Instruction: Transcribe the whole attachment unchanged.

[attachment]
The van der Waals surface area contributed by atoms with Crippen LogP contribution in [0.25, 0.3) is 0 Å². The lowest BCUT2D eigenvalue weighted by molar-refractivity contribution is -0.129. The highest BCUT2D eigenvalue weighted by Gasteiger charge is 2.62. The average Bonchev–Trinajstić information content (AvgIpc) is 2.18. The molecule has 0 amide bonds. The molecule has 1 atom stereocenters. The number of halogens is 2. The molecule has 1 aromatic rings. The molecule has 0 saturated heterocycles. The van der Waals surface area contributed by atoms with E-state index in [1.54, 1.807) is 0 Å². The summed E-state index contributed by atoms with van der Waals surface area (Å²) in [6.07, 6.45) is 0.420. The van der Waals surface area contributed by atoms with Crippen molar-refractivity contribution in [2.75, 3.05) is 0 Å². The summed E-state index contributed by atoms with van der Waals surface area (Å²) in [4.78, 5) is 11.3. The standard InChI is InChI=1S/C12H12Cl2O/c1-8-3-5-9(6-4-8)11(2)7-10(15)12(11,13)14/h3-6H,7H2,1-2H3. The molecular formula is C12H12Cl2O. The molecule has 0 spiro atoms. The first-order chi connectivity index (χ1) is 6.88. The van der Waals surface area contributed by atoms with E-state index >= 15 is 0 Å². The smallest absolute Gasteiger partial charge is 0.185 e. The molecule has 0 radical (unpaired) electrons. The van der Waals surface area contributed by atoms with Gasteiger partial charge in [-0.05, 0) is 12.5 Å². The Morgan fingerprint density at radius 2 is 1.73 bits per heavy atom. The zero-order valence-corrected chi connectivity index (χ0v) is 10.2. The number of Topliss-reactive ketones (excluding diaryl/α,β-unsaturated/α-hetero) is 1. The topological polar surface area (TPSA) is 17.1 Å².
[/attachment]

The van der Waals surface area contributed by atoms with Crippen LogP contribution in [0.25, 0.3) is 0 Å². The lowest BCUT2D eigenvalue weighted by molar-refractivity contribution is -0.129. The highest BCUT2D eigenvalue weighted by Gasteiger charge is 2.62. The average Bonchev–Trinajstić information content (AvgIpc) is 2.18. The molecule has 0 amide bonds. The molecule has 1 atom stereocenters. The number of halogens is 2. The molecule has 1 aromatic rings. The molecule has 0 saturated heterocycles. The van der Waals surface area contributed by atoms with E-state index in [1.54, 1.807) is 0 Å². The summed E-state index contributed by atoms with van der Waals surface area (Å²) in [6.07, 6.45) is 0.420. The van der Waals surface area contributed by atoms with Crippen molar-refractivity contribution in [2.75, 3.05) is 0 Å². The summed E-state index contributed by atoms with van der Waals surface area (Å²) in [4.78, 5) is 11.3. The standard InChI is InChI=1S/C12H12Cl2O/c1-8-3-5-9(6-4-8)11(2)7-10(15)12(11,13)14/h3-6H,7H2,1-2H3. The molecular formula is C12H12Cl2O. The molecule has 0 spiro atoms. The first-order chi connectivity index (χ1) is 6.88. The van der Waals surface area contributed by atoms with E-state index >= 15 is 0 Å². The smallest absolute Gasteiger partial charge is 0.185 e. The molecule has 0 radical (unpaired) electrons. The van der Waals surface area contributed by atoms with Gasteiger partial charge in [-0.05, 0) is 12.5 Å². The Morgan fingerprint density at radius 2 is 1.73 bits per heavy atom. The zero-order valence-corrected chi connectivity index (χ0v) is 10.2. The number of Topliss-reactive ketones (excluding diaryl/α,β-unsaturated/α-hetero) is 1. The topological polar surface area (TPSA) is 17.1 Å².